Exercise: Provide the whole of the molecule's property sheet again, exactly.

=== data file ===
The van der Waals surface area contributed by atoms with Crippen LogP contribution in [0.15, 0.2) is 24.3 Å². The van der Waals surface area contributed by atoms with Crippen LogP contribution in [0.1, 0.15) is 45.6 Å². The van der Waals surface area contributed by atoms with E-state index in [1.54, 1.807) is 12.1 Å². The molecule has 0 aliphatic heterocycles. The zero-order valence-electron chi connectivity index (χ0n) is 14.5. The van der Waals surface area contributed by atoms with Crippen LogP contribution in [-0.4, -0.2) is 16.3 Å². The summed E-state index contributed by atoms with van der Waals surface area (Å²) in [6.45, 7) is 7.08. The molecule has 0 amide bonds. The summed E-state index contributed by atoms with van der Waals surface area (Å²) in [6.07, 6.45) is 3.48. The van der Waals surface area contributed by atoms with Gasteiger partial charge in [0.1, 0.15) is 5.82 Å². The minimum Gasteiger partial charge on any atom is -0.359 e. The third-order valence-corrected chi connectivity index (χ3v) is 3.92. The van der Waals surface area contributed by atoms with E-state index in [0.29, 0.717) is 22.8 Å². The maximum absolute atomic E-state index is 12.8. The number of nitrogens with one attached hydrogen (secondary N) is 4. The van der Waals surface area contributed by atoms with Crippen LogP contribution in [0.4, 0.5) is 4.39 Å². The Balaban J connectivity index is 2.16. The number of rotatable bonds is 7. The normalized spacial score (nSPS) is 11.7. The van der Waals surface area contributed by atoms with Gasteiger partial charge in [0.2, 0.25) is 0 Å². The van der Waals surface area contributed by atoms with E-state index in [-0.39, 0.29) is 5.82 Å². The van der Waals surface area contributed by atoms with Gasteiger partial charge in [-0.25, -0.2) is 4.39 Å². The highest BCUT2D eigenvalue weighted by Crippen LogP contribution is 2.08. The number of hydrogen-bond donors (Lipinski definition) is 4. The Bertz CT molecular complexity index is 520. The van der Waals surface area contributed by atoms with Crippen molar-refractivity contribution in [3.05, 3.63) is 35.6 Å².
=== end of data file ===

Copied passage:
The van der Waals surface area contributed by atoms with Crippen LogP contribution in [0.15, 0.2) is 24.3 Å². The van der Waals surface area contributed by atoms with Crippen LogP contribution in [0.1, 0.15) is 45.6 Å². The van der Waals surface area contributed by atoms with E-state index in [1.54, 1.807) is 12.1 Å². The molecule has 0 aliphatic heterocycles. The zero-order valence-electron chi connectivity index (χ0n) is 14.5. The van der Waals surface area contributed by atoms with Crippen LogP contribution in [-0.4, -0.2) is 16.3 Å². The summed E-state index contributed by atoms with van der Waals surface area (Å²) in [6.45, 7) is 7.08. The molecule has 0 amide bonds. The summed E-state index contributed by atoms with van der Waals surface area (Å²) in [6.07, 6.45) is 3.48. The van der Waals surface area contributed by atoms with Gasteiger partial charge in [0.1, 0.15) is 5.82 Å². The minimum Gasteiger partial charge on any atom is -0.359 e. The third-order valence-corrected chi connectivity index (χ3v) is 3.92. The van der Waals surface area contributed by atoms with E-state index in [0.29, 0.717) is 22.8 Å². The maximum absolute atomic E-state index is 12.8. The number of nitrogens with one attached hydrogen (secondary N) is 4. The van der Waals surface area contributed by atoms with Crippen LogP contribution in [0.4, 0.5) is 4.39 Å². The Balaban J connectivity index is 2.16. The number of rotatable bonds is 7. The normalized spacial score (nSPS) is 11.7. The van der Waals surface area contributed by atoms with Gasteiger partial charge in [0.2, 0.25) is 0 Å². The van der Waals surface area contributed by atoms with E-state index in [-0.39, 0.29) is 5.82 Å². The van der Waals surface area contributed by atoms with Gasteiger partial charge in [-0.25, -0.2) is 4.39 Å². The highest BCUT2D eigenvalue weighted by Crippen LogP contribution is 2.08. The number of hydrogen-bond donors (Lipinski definition) is 4. The Bertz CT molecular complexity index is 520. The van der Waals surface area contributed by atoms with Crippen molar-refractivity contribution in [3.05, 3.63) is 35.6 Å².